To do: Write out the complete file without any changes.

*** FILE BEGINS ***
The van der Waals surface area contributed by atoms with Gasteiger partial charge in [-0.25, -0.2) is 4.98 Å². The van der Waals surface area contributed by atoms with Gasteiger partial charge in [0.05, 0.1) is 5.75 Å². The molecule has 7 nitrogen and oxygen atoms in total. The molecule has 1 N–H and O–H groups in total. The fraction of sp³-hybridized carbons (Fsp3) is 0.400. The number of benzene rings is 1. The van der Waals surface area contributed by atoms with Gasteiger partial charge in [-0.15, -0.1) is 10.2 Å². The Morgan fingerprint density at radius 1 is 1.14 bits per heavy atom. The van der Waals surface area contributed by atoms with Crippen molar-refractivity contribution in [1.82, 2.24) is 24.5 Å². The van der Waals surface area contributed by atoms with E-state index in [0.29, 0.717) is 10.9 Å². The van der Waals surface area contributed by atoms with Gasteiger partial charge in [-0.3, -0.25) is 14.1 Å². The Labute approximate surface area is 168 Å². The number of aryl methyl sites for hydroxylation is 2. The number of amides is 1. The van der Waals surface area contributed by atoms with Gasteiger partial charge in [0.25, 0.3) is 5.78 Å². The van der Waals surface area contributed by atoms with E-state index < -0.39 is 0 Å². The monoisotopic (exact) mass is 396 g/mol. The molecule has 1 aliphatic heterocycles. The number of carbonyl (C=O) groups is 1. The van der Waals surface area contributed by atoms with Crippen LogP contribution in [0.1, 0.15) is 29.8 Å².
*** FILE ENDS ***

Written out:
The van der Waals surface area contributed by atoms with Gasteiger partial charge in [-0.25, -0.2) is 4.98 Å². The van der Waals surface area contributed by atoms with Gasteiger partial charge in [0.05, 0.1) is 5.75 Å². The molecule has 7 nitrogen and oxygen atoms in total. The molecule has 1 N–H and O–H groups in total. The fraction of sp³-hybridized carbons (Fsp3) is 0.400. The number of benzene rings is 1. The van der Waals surface area contributed by atoms with Gasteiger partial charge in [-0.15, -0.1) is 10.2 Å². The Morgan fingerprint density at radius 1 is 1.14 bits per heavy atom. The van der Waals surface area contributed by atoms with Crippen molar-refractivity contribution in [1.82, 2.24) is 24.5 Å². The van der Waals surface area contributed by atoms with E-state index in [0.29, 0.717) is 10.9 Å². The van der Waals surface area contributed by atoms with Gasteiger partial charge in [-0.3, -0.25) is 14.1 Å². The Labute approximate surface area is 168 Å². The number of aryl methyl sites for hydroxylation is 2. The number of amides is 1. The van der Waals surface area contributed by atoms with Gasteiger partial charge in [0.25, 0.3) is 5.78 Å². The van der Waals surface area contributed by atoms with E-state index < -0.39 is 0 Å². The monoisotopic (exact) mass is 396 g/mol. The molecule has 1 aliphatic heterocycles. The number of carbonyl (C=O) groups is 1. The van der Waals surface area contributed by atoms with Crippen LogP contribution in [0.1, 0.15) is 29.8 Å².